Putting adult and children's nonfiction books on the same shelves is an assault on families and children and should be stopped immediately, a group of patrons told the Carroll County Public Library's board of trustees last night.
"In just 15 minutes [we] found as many as 15 books which were very adult in nature, intermingled with books intended for elementary-aged children," said Donna Schott of Manchester, who has two children who frequently use the North Carroll branch library. "There were books containing explicit sex, nudity and graphic violence and crime."
Schott's comments, and remarks made by about a dozen other patrons - including Commissioner Robin Bartlett Frazier - did not persuade the board to change the North Carroll system. Instead, the seven-member panel decided to review the situation for three months and vote on the issue at its January meeting.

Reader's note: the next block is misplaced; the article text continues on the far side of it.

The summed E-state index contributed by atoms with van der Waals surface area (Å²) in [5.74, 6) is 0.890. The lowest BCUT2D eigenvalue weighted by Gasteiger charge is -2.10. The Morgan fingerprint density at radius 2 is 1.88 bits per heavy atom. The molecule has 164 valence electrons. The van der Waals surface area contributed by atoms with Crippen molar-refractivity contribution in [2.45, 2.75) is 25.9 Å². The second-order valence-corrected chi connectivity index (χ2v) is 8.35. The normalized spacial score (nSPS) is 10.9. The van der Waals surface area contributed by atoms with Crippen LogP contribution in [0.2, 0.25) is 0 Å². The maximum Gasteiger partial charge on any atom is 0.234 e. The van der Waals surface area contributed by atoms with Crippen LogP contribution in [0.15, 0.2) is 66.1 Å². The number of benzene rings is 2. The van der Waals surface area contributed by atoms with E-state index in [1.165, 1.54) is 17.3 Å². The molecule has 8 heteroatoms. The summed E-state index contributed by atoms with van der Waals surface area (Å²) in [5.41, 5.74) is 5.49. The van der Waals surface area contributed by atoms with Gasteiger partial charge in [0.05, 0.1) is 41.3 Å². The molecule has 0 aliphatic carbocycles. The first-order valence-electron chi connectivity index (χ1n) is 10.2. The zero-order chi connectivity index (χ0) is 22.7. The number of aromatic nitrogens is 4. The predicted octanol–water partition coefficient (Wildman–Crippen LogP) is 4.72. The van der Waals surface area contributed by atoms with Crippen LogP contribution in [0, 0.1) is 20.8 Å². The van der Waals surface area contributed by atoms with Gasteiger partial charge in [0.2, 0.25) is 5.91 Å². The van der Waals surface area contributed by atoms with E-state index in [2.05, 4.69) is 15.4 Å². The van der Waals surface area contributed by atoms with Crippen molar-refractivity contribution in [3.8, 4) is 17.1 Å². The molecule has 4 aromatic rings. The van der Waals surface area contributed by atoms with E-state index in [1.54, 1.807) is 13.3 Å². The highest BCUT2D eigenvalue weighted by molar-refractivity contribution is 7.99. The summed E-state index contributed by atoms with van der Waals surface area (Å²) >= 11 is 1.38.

The North Carroll library branch consolidated its 31,581 adult and children's nonfiction books into the adult area in June.
The system, known as interfiling, was started in North Carroll to make more room for children's fiction books in the children's section and to allow patrons to get information in a single place, said branch manager Lisa Hughes.
Frazier implored the board, made up of area business people, a lawyer and a college professor, to return the shelving system to distinct nonfiction areas: one for adults, the other for children.
"Things were good the way they were before," said Carolyn Yaeger of Manchester, who has three children.
Dels. Carmen Amedori and Joseph M. Getty, both Republicans, also attended the meeting. Getty, a Manchester resident with six children ranging in age from 2 to 17, is an active patron at the library branch in Greenmount.
Although interfiling has been in use in Baltimore and Anne Arundel counties for more than a decade, North Carroll is the first library in the county to use the system on an experimental basis, said Linda Mielke, the county's library director.